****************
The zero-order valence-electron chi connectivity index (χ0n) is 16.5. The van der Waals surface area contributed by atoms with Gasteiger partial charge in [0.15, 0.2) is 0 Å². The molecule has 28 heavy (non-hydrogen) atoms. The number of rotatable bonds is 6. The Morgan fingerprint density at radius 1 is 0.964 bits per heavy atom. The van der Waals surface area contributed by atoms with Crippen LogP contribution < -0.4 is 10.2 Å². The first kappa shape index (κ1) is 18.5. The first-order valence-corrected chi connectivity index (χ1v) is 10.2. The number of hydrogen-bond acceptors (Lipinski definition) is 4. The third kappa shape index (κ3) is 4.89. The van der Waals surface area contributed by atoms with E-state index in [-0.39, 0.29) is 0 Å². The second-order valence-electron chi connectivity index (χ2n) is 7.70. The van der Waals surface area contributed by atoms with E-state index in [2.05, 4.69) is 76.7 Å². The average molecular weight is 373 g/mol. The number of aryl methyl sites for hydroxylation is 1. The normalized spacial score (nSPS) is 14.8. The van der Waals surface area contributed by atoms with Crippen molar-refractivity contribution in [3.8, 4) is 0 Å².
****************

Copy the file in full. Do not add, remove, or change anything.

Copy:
The zero-order valence-electron chi connectivity index (χ0n) is 16.5. The van der Waals surface area contributed by atoms with Gasteiger partial charge in [0.15, 0.2) is 0 Å². The molecule has 28 heavy (non-hydrogen) atoms. The number of rotatable bonds is 6. The Morgan fingerprint density at radius 1 is 0.964 bits per heavy atom. The van der Waals surface area contributed by atoms with Crippen LogP contribution < -0.4 is 10.2 Å². The first kappa shape index (κ1) is 18.5. The first-order valence-corrected chi connectivity index (χ1v) is 10.2. The number of hydrogen-bond acceptors (Lipinski definition) is 4. The third kappa shape index (κ3) is 4.89. The van der Waals surface area contributed by atoms with E-state index in [-0.39, 0.29) is 0 Å². The second-order valence-electron chi connectivity index (χ2n) is 7.70. The van der Waals surface area contributed by atoms with E-state index in [2.05, 4.69) is 76.7 Å². The average molecular weight is 373 g/mol. The number of aryl methyl sites for hydroxylation is 1. The normalized spacial score (nSPS) is 14.8. The van der Waals surface area contributed by atoms with Crippen molar-refractivity contribution in [3.8, 4) is 0 Å².